Yesterday, as we traveled the Cherokee Foothills Scenic Highway near Gowensville, we were amazed by the contrast of seasons on display in the landscape before us. In the foreground was the magnificent pink blossoms of peach trees in full bloom, with the ancient hills of The Dark Corner, covered in a dusting of March snow, as a backdrop. The mountains were shrouded in gray clouds near their peaks, making them look higher than they actually are. We didn't have a good camera with us, just the ones from our cell phones. I did manage to slow enough for Melissa to take a quick, off-handed shot with her phone. As usual, we were in a rush to get from one engagement to another, and didn't have time to stop for a while and take it all in.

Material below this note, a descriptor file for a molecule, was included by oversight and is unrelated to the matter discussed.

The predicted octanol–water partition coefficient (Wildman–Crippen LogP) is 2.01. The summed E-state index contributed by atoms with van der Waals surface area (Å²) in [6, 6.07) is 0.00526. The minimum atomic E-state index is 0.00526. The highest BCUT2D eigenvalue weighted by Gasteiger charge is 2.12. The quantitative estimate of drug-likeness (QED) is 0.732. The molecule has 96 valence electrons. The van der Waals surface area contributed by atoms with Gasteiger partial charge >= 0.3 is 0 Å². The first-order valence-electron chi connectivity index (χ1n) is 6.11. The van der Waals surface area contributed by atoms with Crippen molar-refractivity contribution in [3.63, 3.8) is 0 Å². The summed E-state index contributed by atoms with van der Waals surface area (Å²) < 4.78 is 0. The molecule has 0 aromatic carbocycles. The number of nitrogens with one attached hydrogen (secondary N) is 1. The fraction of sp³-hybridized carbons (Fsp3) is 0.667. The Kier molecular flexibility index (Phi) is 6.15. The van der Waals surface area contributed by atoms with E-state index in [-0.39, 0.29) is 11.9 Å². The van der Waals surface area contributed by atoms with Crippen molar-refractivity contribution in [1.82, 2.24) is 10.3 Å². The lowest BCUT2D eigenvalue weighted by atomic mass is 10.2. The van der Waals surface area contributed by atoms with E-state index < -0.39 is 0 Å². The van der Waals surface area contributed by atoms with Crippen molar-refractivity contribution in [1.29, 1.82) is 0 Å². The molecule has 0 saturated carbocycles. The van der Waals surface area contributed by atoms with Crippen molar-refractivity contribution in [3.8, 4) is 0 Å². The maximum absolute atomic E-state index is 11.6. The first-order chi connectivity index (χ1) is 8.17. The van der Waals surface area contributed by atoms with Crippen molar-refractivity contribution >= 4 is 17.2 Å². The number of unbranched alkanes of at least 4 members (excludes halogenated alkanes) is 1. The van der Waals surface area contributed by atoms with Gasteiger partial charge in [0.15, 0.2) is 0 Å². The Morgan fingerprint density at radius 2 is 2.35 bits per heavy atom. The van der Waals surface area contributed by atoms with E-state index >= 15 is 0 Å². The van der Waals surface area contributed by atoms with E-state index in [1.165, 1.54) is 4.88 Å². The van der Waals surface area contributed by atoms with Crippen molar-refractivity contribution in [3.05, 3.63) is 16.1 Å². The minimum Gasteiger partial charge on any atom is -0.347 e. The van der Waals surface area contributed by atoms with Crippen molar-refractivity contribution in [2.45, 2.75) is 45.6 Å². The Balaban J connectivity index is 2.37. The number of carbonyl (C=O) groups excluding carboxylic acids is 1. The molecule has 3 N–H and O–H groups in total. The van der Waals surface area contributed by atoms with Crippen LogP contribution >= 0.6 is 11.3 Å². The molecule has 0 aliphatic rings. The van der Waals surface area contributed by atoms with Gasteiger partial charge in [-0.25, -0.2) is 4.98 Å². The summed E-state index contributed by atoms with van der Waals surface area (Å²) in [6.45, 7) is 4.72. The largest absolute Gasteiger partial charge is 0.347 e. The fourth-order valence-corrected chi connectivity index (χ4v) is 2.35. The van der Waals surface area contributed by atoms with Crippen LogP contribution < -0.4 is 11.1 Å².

In my search for information on the history and tradition of fly fishing for trout in the mountains of South Carolina, I was extremely fortunate to have made the acquaintance of a true all-around outdoorsman and native son of the Appalachians, Dr. Thomas Cloer. Our correspondence so far has been by telephone only, but I hope that once this current health crisis dies down, we can get together in person. When I first contacted Mr. Cloer, I didn't know what to expect. Why would he be interested in anything I had to say? But I was pleasantly surprised when he returned my call. Within the first moments of our conversation, I felt as if I had known him forever. Maybe it was the kinship felt between two fly fishermen, or perhaps it was his kind voice, warm and familiar, a voice steeped in the tradition and language of the Southern Appalachians. "Joshua, I would be more than happy to talk to you about fly fishing." Dr. Thomas Cloer is Professor Emeritus of Furman Univers